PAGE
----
As the world's eyes turn to the deployment of a new space telescope, the Astronauts Memorial Foundation (AMF) is shining light on the last astronauts to visit one.
The foundation, which maintains the Space Mirror Memorial and operates the Center for Space Education, both at the Kennedy Space Center Visitor Complex in Florida, has revealed its latest fundraising effort (opens in new tab), which combines history-making astronauts with U.S. Mint commemoratives.
Now available for sale through the foundation's website (opens in new tab) are six-coin collections celebrating the Hubble Space Telescope and the STS-125 crew who were the last to upgrade the orbiting observatory more than a decade ago. The offer includes the autographs of five of the seven STS-125 astronauts on individual inserts, each encapsulated with a 2020 American Innovation $1 coin featuring the Hubble.
Unlike the James Webb Space Telescope, which was recently launched on a million-mile (1.6 million km) journey to the second Earth-Sun Lagrange Point (L2) — far too distant for astronauts to easily visit — the Hubble Space Telescope was designed to be serviced in Earth orbit. STS-125 in 2009 was the fifth and final space shuttle mission to rendezvous with the Hubble to repair and change out its instruments.
The Hubble Space Telescope remains in operation today, 13 years later, in large part due to the work completed by the STS-125 crew.
The U.S. Mint's American Innovation $1 coin program honors the innovations and innovators from the 50 U.S. states, five U.S. territories and District of Columbia. Maryland, home of the Space Telescope Science Institute, chose to celebrate the Hubble (opens in new tab) on its coin issued in 2020. The golden dollar is engraved with a depiction the observatory above Earth, surrounded by a field of stars.
The AMF coin sets include six of the Hubble-adorned dollars, including five paired with the signature of an STS-125 astronaut. Mission commander Scott Altman, pilot Gregory C. Johnson and mission specialists Michael Massimino, Michael Good and John Grunsfeld each autographed inserts that were then encapsulated with a coin in a sealed plastic case.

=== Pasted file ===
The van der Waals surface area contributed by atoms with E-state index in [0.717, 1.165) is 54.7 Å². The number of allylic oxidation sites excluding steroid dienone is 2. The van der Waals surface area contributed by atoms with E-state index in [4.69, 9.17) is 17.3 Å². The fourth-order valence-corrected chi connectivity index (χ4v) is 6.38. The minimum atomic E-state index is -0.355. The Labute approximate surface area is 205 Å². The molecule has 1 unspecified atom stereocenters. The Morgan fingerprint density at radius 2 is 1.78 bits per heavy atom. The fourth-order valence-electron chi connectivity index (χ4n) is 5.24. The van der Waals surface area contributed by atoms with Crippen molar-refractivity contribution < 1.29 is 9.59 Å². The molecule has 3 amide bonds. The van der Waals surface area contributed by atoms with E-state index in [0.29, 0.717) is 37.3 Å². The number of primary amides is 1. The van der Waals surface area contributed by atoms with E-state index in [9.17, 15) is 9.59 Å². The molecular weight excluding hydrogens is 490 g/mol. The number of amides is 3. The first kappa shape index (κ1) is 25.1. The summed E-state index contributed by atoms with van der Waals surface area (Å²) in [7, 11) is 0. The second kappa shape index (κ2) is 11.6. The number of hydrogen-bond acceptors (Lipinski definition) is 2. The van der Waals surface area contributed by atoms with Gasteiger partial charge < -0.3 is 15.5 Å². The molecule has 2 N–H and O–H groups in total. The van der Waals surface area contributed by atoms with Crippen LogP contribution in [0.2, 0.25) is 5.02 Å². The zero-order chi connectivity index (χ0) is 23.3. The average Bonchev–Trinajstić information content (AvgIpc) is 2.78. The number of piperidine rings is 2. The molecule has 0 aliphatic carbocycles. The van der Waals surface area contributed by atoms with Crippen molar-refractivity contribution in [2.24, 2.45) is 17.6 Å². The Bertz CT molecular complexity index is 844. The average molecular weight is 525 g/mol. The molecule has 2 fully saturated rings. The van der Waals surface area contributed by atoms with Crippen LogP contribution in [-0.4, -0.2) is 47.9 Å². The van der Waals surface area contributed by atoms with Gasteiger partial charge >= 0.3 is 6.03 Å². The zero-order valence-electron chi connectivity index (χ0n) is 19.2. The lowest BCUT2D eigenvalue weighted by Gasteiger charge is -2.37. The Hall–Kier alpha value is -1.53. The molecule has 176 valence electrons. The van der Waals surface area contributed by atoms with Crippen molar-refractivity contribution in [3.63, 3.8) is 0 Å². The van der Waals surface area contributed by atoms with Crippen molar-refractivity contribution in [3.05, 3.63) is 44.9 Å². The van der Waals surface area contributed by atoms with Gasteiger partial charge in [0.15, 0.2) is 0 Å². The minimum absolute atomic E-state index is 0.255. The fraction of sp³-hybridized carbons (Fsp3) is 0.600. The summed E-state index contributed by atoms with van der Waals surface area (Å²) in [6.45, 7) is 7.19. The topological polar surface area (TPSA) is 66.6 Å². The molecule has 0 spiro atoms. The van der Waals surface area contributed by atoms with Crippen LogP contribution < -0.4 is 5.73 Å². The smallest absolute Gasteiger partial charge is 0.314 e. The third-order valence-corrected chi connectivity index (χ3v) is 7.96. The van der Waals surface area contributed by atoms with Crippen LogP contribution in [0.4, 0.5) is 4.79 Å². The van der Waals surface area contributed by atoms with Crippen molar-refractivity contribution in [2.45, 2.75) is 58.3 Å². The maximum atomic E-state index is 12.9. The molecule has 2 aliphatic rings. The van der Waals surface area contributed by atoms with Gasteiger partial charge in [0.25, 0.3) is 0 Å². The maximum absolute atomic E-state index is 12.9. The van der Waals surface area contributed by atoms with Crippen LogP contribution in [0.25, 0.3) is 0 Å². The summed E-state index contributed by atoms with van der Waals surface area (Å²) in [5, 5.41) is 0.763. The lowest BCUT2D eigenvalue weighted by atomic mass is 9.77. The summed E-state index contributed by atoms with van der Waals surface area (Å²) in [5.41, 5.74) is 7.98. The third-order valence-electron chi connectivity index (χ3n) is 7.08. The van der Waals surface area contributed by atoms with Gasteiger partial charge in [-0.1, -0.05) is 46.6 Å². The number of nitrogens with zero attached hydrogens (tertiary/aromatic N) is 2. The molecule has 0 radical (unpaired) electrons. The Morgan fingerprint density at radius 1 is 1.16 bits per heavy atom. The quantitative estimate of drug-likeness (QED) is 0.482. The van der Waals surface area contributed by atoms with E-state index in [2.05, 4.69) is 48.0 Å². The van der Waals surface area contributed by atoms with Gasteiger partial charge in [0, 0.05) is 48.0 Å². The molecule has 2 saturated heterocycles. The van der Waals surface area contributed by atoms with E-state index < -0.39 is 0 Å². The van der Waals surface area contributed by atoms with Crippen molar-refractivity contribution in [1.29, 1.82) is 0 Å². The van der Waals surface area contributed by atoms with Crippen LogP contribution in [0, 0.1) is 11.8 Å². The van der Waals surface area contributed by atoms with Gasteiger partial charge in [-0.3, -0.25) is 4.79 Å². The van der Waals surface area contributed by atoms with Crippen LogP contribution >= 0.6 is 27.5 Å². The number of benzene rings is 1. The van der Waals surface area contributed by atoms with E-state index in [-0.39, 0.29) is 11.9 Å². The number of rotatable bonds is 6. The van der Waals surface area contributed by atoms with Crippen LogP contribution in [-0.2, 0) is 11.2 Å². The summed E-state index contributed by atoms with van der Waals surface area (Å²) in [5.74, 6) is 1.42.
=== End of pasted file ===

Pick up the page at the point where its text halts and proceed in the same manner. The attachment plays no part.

STS-125 mission specialists Megan McArthur and Drew Feustel remain active in NASA's astronaut corps and per federal law pertaining to government employees, could not take part in the fundraising effort.
The sixth coin in the foundation's set includes the autograph of Michael Leinbach, the former space shuttle launch director who oversaw the liftoff of Atlantis on the STS-125 mission on May 11, 2009.
The six-coins sets, which also include an STS-125 mission patch presented in a floating frame, are available with either uncirculated coins struck at the U.S. Mint's Denver (D) or Philadelphia facilities. The AMF is asking $290 for each set.
In addition to selling through its website, the AMF will have a booth at the Florida United Numismatists (FUN) show being held from Thursday to Sunday (Jan. 6-9) at the Orange County Convention Center in Orlando, Florida. Leinbach will in attendance at the show, along with AMF board members.
The STS-125 coin sets follow an earlier AMF offer for signed and encapsulated Apollo 11 50th anniversary commemoratives (opens in new tab). Still available for sale, the U.S. Mint-issued 2019 gold and silver coins are autographed on inserts by either Apollo 11 moonwalker Buzz Aldrin or Apollo 13 lunar module pilot Fred Haise.
For both the Apollo and STS-125 sets, the AMF worked with the Professional Coin Grading Service (PCGS) to certify the coins and autographs as genuine.